Teaching a robot to harvest tomatoes

Published on
June 9, 2020

​Harvest a pepper or a tomato. Or remove a leaf. Simple actions you would say. But programming a robot so that he (or she) can do it is almost impossible. That is why the Greenhouse Horticulture Business Unit of Wageningen University & Research is investigating how a self-learning robot can be of help in a greenhouse.

Robots are starting to be available in the greenhouse. They can work 24/7 in high humidity and temperature conditions, operating in very hygienic conditions. Although, they can do repetitive jobs with high accuracy and time performance, in the greenhouse their use is limited to crop monitoring or to a very specific single task with a well-defined variety of crops, e.g. strawberries harvesting. But a different task requires a different robot. A robot that can learn from a human is more flexible.  

That is why Wageningen University & Research is investigating possible applications of learning robots in agri-food, such as greenhouse, open fields, livestock, food processing or aquatic farming, thanks to the Knowledge Base Robotics project of the program Data-Driven High Tech (DDHT).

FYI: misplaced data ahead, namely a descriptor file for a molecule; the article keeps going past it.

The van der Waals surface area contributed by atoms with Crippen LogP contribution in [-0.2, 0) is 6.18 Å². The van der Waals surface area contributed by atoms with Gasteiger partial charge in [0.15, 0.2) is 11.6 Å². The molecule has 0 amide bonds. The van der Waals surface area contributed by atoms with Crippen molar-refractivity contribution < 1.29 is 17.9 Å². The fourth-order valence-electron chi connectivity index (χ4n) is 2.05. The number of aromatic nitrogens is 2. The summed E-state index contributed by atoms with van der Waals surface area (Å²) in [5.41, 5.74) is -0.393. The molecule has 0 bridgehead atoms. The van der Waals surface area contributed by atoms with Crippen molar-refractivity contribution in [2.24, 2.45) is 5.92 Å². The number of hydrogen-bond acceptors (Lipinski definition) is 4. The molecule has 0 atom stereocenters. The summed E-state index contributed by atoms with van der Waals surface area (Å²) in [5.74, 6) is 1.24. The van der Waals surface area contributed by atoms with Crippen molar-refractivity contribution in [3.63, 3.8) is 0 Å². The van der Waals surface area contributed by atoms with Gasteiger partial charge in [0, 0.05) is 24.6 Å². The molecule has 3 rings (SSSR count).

How the robot learns

The research into the possibilities in horticulture is done at the Greenhouse Horticulture Business Unit. The researchers show the robot small actions, over and over again, each time performed slightly differently or from a different angle. The robot learns how to perform a task, training itself for weeks using reinforcement learning approach.

In this way the robot learns tasks that are natural for humans but very difficult to program, as to remove a leaf when a ripe tomato is hidden behind it or to avoid contact with a human in its path. Furthermore, WUR is investigating how robots learn to respond to difficult conditions as the limited workspaces in the greenhouse due to the presence of the crops and the constantly changing lighting conditions.

This project is funded by the Ministry of Agriculture, Nature and Food Quality.​